‘Lay Down’ was starting to indicate these guys just might be churning out some great 7′s consistantly. By now I was nicely ensconced at my college radio station, where everyone only wanted to play, and steal, albums, so the singles were a free for all. A&M would send out stock copies often instead of promos, and I was so happy when one arrived. Released simultaneously in the UK, where it reached #12, meant I had it before I even had to worry about getting it. I was jonesing to live in England by this point. To walk around the house or drive in the car and be able to hear this stuff on the radio – enough reason to figure out a way to get there. That was around the corner.

strawbspartuka, Strawbs, Tony Visconti, Tom Allom, A&M

Listen: Part Of The Union / The Strawbs StrawbsUnion.mp3

“Part Of The Union’ might be one of those songs that folks in the UK still cringe at, simply because it was played everywhere, forever. A #2 in early ’73, it was still a pub singalong by that summer, when I finally made my way to London. Like Jeff Beck’s ‘Hi Ho Silver Lining’, I never did tire of it.

Just a few months prior, in April, I had to make a torturous decision. The Pretty Things and The Strawbs were playing the same night, at different venues. How fucked up was this? I chose The Pretty Things. Til this day, I have never seen The Strawbs.

The Crocheted Doughnut Ring / The Force Five

Sunday, October 11th, 2009

crotchedhavanauka, Crocheted Doughnut Ring, Deram, Ascot, Force Five

Listen: Havana Anna / The Crocheted Doughnut Ring CrotchedHavanaUKA.mp3

crotchedhappyukb, Crocheted Doughnut Ring, Deram, Ascot, Force Five

Listen: Happy Castle / The Crocheted Doughnut Ring CrotchedHappyCastle.mp3

Sometimes the great thing about a truly obscure band, one where none of the members went on to bigger fame and success, is just that. You get to keep them as a limited edition, private pleasure. Having changed their name and label in ’67 to fit in with the currant craze, psychedelia, I’m glad to report – or sadly for the fellows I suppose – they kept their obscurity intact despite a nice production from Peter Eden. Sounding similar to Decca’s Toby Twirl (that’s a good thing), they’re honorary members of CHOCOLATE SOUP type collections these days.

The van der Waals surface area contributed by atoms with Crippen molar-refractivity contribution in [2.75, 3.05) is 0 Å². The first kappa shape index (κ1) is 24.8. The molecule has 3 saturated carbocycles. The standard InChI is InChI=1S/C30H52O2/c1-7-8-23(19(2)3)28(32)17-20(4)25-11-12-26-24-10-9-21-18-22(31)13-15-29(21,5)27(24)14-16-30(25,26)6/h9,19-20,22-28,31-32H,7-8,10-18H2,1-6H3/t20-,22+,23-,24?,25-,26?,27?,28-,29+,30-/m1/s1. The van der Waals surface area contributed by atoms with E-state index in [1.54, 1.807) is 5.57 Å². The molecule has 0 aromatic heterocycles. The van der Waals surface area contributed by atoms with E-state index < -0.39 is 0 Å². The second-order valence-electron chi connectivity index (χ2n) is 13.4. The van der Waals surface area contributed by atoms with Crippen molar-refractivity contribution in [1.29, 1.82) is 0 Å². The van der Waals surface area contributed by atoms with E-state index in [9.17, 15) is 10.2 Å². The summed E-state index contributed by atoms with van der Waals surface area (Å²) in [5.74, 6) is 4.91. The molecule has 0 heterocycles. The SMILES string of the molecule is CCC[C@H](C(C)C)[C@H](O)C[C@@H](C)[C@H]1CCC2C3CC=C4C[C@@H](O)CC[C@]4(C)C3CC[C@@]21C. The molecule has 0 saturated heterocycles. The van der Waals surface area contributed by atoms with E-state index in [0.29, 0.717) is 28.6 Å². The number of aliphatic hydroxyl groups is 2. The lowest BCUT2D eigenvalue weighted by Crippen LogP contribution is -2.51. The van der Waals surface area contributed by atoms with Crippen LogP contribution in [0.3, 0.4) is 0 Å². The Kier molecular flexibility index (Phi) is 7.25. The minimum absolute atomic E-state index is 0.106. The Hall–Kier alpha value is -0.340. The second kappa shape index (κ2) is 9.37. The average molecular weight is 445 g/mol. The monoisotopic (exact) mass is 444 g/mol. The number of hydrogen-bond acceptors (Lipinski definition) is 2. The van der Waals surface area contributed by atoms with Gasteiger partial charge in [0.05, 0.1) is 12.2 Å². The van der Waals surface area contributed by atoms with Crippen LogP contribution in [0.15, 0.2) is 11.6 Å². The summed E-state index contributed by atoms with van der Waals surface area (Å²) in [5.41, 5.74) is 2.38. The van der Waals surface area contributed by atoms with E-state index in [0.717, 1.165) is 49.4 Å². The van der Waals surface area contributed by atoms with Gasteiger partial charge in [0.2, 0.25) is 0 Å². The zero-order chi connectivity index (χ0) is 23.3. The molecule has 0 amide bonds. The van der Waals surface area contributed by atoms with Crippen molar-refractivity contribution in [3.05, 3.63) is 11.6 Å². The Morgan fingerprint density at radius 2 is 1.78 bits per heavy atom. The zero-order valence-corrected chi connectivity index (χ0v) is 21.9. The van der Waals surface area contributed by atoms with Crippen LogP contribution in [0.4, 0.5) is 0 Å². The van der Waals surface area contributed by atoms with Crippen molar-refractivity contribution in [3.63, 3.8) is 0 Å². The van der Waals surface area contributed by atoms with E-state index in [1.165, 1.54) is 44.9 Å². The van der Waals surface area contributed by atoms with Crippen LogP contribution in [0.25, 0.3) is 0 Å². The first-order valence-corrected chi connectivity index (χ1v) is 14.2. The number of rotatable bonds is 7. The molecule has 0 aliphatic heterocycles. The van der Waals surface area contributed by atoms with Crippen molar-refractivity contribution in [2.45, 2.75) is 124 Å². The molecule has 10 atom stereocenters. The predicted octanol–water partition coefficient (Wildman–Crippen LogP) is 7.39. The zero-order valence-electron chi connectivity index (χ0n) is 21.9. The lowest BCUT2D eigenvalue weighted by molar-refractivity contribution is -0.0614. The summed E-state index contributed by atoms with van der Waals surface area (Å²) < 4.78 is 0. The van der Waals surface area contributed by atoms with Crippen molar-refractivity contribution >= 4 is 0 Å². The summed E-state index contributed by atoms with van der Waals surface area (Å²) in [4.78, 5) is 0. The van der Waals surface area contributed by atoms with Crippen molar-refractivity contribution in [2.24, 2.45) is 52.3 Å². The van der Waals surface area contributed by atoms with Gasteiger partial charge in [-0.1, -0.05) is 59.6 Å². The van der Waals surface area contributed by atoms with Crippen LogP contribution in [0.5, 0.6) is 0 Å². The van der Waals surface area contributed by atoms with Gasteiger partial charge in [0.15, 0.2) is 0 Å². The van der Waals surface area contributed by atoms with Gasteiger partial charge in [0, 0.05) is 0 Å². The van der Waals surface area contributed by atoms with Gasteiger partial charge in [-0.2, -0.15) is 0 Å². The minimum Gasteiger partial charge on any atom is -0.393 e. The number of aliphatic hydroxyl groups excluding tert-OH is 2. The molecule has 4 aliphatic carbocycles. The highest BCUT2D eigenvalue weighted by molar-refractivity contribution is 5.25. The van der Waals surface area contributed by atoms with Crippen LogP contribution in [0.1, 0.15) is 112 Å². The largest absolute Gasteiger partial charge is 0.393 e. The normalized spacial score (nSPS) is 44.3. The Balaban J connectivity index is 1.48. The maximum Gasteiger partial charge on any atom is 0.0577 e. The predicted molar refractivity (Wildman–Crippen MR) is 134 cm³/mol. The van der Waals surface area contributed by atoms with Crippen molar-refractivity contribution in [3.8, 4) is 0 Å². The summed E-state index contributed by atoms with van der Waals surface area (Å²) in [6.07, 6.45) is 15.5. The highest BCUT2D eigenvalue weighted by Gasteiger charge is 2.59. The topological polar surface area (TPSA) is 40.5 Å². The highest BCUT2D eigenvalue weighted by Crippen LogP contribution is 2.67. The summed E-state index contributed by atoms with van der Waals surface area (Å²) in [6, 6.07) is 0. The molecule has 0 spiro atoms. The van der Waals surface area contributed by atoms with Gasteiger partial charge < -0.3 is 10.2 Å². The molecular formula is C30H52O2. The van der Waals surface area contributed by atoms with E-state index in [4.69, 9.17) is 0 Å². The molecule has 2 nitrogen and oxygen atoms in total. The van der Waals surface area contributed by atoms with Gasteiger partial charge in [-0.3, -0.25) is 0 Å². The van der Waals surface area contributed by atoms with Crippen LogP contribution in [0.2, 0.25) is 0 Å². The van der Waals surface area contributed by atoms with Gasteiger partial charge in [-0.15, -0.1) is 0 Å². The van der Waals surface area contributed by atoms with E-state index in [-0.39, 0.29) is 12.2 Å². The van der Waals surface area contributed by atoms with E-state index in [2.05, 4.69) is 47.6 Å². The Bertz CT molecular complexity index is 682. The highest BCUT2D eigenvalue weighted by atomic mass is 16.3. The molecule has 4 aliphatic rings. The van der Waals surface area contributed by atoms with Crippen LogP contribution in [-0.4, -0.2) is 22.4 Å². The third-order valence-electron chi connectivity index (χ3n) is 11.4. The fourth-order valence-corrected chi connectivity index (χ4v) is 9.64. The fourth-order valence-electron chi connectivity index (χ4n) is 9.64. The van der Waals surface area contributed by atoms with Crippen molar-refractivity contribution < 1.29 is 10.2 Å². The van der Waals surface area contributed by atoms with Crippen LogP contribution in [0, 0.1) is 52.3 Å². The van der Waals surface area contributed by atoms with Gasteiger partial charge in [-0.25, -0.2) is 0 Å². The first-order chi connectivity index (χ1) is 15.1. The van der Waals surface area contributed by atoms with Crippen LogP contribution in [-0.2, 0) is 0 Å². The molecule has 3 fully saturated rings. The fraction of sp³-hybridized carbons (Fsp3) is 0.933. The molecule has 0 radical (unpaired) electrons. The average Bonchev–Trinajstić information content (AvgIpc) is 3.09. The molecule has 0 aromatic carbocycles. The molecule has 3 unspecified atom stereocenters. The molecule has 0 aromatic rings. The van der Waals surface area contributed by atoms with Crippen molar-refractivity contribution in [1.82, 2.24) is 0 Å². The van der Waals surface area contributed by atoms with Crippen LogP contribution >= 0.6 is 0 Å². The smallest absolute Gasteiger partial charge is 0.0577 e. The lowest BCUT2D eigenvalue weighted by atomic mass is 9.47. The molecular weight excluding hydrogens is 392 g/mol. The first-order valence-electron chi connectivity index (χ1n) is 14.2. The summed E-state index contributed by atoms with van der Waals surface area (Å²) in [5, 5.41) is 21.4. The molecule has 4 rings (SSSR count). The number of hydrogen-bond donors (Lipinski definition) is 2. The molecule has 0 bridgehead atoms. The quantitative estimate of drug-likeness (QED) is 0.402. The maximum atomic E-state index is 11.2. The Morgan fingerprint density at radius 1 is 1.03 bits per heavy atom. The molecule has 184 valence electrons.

forcefiveusa, Crocheted Doughnut Ring, Deram, Ascot, Force Five

Listen: Gee Too Tiger / The Force Five ForceFiveGeeToo.mp3

Before their new found sound, label and name, most of them soldiered forward initially as The Force Five, recording five echo drenched RnB styled singles, this one actually getting a US release. A must for every decent collection, it clearly had high hopes of sitting beside singles from The Yardbirds and The Pretty Things, I’m guessing.

Betty Harris

Friday, June 19th, 2009

betty-harris-cry, betty harris, jubilee, bert berns, the pretty things, solomon burke, the rolling stones

Listen: Cry To Me / Betty Harris BettyHarrisCryToMe.mp3

betty-harris-liar, betty harris, jubilee, bert burns, the pretty things, solomon burke, the rolling stones

Listen: I’ll Be A Liar / Betty Harris BettyHarrisIllBeALiar.mp3

Bert Berns’ classic ‘Cry To Me’ had the luxury of being recorded by some truly seminal acts: Solomon Burke (who cut the classic original RnB chart entry), The Rolling Stones and The Pretty Things (see previous post). Often criminally overlooked when sighting legendary versions, Betty Harris not only belts out a rip roar performance for this A side, but actually out does herself on the flip ‘I’ll Be A Liar’. Also written by Burns, and as with it’s top side, produced by Leiber & Stoller, I’d bet this is the hotter of the two. The sparsity of the arrangement leaves plenty of space for her to shred the lead – pretty much scaring off any female competition. I don’t know of another version.

Betty went on from Jubilee to the Sansu label, recording ten singles there with Allen Toussaint. Although most of her work is collectable to both Deep Soul and Northern fans, my money’s on this essential double sider as the Betty Harris desert island choice.

The Pretty Things

Thursday, June 18th, 2009

prettythingscryuk, the pretty things, fontana, phil may, the rolling stones, freeway madness, warner brothers, mo ostin, whisky,

prettythingscryusa, the pretty things, fontana, phil may, the rolling stones, freeway madness, warner brothers, mo ostin, whisky,

prettythingscryus, the pretty things, fontana, phil may, the rolling stones, freeway madness, warner brothers, mo ostin, whisky,

Listen: Cry To Me / The Pretty Things PrettyThingsCry.mp3

I don’t need much prompting to give The Pretty Things a shout out. Phil May is one of music’s greatest vocalists. When I was running The Medicine Label at Warner Brothers in the 90′s, I asked then chairman Mo Ostin, during casual hallway conversation, if he’d let me reissue their 1973 FREEWAY MADNESS album, which was ripe for CD format. No problem.